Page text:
After spending a month traveling down the west side of California, we left San Diego and cruised east on Interstate 8. We traveled through the Imperial Valley, crossed the Colorado River and went into Arizona. It’s a great drive and the scenery was amazing! We stopped in Yuma for the night and took our nephew Andrew out to dinner.
Then, we diverted north to Tempe and spent a couple nights at Apache Palms RV Park while we visited family friends. The park had a parking lot feel – all pavement and gravel because we were in arid Arizona – but also a very nice swimming pool and the sites were a good size. While we were in Tempe, we took a day trip to Prescott and met an old friend for lunch at the Peacock Dining Room which is in a historic hotel, the Hassayampa Inn. Prescott has lots of cute shops and it was enjoyable to spend an afternoon strolling around the town.
We left Tempe, went back south, caught Interstate 8 again and headed east to Tuscon. There, we stayed at the RV Park at the Pima County Fairgrounds. It was a huge gravel area with tons and tons of sites. It was a convenient place to park the rig for a few nights while we made day trips.
Old Tucson was a movie set for more than 400 films and TV shows, but is now a theme park open to the public.
The buildings in the photo collage above were in films such as: Arizona, Rio Bravo, and McLintock with old school actors such as John Wayne, Robert Mitchum, James Caan, Dean Martin as well as more recent movies such as The Three Amigos with Chevy Chase, Steve Martin and Martin Short.
We hiked around Saguaro National Park and were amazed at the huge cacti that looked like were stuck in the desert land like needles in a pin cushion.
Petroglyphs or prehistoric art can be seen on rocks along some of the hikes.
We stopped by the Arizona Sonora Desert Museum that was right by the national park. There was a fee to go in and it was almost time for it to close, so we just walked around the grounds.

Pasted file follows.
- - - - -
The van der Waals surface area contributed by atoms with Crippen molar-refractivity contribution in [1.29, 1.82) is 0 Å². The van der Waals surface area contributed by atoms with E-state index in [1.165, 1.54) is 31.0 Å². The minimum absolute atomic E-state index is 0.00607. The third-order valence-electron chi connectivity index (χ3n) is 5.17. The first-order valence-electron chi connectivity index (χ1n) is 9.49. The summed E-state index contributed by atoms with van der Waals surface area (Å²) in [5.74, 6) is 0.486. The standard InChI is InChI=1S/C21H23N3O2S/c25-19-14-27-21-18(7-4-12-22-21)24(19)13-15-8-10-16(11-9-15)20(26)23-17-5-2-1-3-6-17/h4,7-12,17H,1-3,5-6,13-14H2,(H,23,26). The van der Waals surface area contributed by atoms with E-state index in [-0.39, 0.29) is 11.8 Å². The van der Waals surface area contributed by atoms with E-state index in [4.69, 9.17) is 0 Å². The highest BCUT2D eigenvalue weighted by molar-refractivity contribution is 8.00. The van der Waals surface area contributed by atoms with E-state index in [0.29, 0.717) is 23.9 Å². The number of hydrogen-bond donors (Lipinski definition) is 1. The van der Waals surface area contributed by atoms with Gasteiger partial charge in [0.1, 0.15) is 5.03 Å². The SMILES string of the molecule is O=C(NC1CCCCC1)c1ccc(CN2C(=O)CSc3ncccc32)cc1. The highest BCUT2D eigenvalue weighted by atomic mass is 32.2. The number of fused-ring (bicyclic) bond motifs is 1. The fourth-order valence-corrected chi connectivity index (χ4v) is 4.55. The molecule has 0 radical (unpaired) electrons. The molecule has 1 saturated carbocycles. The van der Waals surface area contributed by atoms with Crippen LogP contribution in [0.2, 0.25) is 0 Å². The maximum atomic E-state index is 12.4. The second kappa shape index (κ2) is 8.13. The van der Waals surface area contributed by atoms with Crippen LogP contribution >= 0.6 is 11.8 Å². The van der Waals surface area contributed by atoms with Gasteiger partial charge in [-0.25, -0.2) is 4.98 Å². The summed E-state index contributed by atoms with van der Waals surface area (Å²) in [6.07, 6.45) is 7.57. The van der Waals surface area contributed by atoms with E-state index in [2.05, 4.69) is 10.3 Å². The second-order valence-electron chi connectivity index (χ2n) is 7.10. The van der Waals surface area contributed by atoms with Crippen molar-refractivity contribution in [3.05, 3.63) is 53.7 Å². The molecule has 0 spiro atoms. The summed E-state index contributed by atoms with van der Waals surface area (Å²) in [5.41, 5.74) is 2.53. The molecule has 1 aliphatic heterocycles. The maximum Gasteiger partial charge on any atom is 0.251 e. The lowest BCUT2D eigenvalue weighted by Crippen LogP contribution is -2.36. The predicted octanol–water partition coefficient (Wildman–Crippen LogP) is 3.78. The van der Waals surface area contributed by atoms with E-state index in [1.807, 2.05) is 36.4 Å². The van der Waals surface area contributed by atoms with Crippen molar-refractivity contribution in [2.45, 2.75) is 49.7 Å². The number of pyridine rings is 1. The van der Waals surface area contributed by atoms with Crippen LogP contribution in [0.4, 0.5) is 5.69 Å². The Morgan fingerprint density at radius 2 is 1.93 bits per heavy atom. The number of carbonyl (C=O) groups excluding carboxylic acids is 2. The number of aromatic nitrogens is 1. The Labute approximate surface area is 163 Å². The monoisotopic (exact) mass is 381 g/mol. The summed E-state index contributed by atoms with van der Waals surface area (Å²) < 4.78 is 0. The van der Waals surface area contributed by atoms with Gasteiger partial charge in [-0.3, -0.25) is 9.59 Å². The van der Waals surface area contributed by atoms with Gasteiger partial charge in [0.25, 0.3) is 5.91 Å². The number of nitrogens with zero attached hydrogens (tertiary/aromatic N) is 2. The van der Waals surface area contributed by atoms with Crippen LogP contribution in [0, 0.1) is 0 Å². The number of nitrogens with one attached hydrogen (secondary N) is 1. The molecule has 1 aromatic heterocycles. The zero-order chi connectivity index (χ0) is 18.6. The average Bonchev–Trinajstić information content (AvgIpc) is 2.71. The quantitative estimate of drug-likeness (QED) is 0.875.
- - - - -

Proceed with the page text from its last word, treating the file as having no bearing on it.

We only spent one day at the Pima Air and Space Museum but we probably needed three to see all the many exhibits in the multiple buildings.
Henry and Louise Timken of Ohio were the owners of the Leer Jet shown above. Both of them were licensed to fly and they took turns being pilot and co-pilot. Louise’s visor and lucky flying shoes were on display. They upholstered the plane’s seats with a zebra skin from an animal they had shot while on safari in Africa. They flew the plane from 1964 to 1992.
Another interesting story was the Bad Angel plane flown during WWII by Louis Curdes of Fort Wayne, Indiana. Curdes did many heroic things while being a fighter pilot, but one of the strangest activities – for which he was a awarded a Distinguished Flying Cross – was shooting down a friendly aircraft. He noticed that an American plane, the Dakota was trying to land on the Japanese held island of Batan. If it did, the pilot would have been tortured and taken as a prisoner of war and the Japanese would get the American aircraft. So he shot out both of the Dakota’s engines. Then Curdes flew cover while the pilot was picked up by a rescue plane.
We were awed by where the ball turret gunner had to sit in a Boeing B-17 – right underneath the belly of the plane.
After our time in Tucson, we stopped in Tombstone, Arizona on our way home.
The area where Wyatt Earp and his buddies had the famous shoot out in the OK Corral has been preserved and the incident is reenacted several times daily. I was so glad to see the old town was intact unlike Deadwood, South Dakota which was disappointing.
After being away from home for over four months, it was time to return – and plan the next trip!
Just for fun, here are some links to some other Yates social media sites: